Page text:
Popular Medical Stories Books
The Best Medicine: Doctors, Patients, and the Covenant of Caring
These words of wisdom regarding medical education in the s remain applicable as medical education continues to grow and evolve. They are the words of the poet Dr. This makes it an excellent start for medical students and physicians into reading the incredible works of William Carlos Williams. He usually avoids quotation marks and transitions quickly from thought to dialogue to narration, often without marking the change. Beyond these stylistic marks is his writing itself: his prose is short and blunt, and he leaves out much detail. The combination of these can make many of his stories difficult to follow. Part of the reason for this, I think, is that Williams considered himself first and foremost a poet; many of these stories in prose read like a man trying to process the things he has seen.
I once sat in on a medical school class at Stanford as a reporter in which the professor Gilbert Chu , MD, PhD, invited a cancer patient to come help him teach about oncology. It was a memorable class and quite moving. The students listened intently as the patient described both the medical and emotional aspects of his illness. The videos combine science with patient stories to engage medical students during their pre-clinical years. Prober is also senior author of the study. During the first two years of medical school, students spend most of their time in a classroom and often complain of a disconnect between the reason they went to medical school — to help patients — and sitting in a classroom listening to lectures. Prober's mission is to transition from this passive learning method to a more active learning experience — fewer lectures, more interaction, and more teaching videos that tell a story.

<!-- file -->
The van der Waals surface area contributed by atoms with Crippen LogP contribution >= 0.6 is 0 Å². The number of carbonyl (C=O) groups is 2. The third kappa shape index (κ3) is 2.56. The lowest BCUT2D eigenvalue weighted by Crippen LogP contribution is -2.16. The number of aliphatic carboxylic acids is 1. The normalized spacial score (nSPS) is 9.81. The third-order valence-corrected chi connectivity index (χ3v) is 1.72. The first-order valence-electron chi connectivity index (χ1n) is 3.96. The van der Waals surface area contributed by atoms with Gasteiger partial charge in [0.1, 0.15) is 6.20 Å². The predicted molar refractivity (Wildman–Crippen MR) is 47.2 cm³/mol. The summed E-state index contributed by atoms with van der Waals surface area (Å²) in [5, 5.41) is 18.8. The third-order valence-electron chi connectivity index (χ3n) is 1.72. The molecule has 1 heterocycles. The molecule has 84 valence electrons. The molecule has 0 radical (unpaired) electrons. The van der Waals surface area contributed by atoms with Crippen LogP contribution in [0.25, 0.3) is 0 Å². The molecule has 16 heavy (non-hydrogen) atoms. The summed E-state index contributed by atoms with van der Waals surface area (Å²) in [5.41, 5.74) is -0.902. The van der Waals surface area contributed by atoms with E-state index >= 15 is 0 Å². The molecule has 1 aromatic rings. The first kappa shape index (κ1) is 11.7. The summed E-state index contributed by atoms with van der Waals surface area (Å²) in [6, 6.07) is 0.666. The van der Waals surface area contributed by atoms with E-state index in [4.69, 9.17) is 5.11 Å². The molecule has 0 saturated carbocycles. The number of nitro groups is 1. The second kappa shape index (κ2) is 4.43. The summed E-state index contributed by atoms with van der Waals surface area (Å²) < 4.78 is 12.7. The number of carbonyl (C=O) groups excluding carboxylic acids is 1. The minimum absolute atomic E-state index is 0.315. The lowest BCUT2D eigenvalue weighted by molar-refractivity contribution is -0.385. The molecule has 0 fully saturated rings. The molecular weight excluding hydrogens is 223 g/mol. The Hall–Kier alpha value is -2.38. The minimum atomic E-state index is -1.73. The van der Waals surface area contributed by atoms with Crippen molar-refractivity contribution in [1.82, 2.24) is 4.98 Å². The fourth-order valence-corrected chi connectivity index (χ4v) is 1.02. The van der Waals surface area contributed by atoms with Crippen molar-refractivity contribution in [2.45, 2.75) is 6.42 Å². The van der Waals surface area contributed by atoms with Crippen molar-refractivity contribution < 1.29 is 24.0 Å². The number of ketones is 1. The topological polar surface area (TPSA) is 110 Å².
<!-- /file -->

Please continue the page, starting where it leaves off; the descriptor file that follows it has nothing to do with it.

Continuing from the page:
I've recently re-read some favorite short stories. If you read them, you won't forget them. If I were again to direct a course for medical students.
five conversations you must have with your son
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Editor's note: Over the last several months, numerous young Scope readers have inquired about which books they should be reading to prepare for a potential future in medicine. It was the summer after my freshman year of college and I was volunteering in an outpatient pediatric ward. In the span of a week, I had seen two babies die. A newborn died of complications from seizures right in front of me, and a two week old baby died of malnutrition as we watched him wither away in an incubator. I lay in bed the next day and looked around my rented tropical room for distraction. It is a compilation of stories, each chapter written by a doctor in a different specialty discussing his or her most memorable patient.
Journal of Medical Humanities. Part of the required preclinical Narrative Medicine curriculum at the Columbia University College of Physicians and Surgeons, this six-week intensive workshop includes close readings of literary works and in-class assignments that are then edited by fellow class members and rewritten for final submission. Over the years, students have produced a wide range of compelling essays and stories, and they describe the class as having an effect that lasts throughout their further medical training. This special section includes selected works from class members. For well over a decade I have been teaching medical students to write. At first it was an odd assignment for me—a research psychiatrist at the New York State Psychiatric Institute who conducts clinical trials—to face a room full of skeptical second year medical students, few if any of whom aspired to a literary career. The goal is to train better doctors by exposing medical students to humanities perspectives at a crucial phase of their education—before they actually start working on the wards.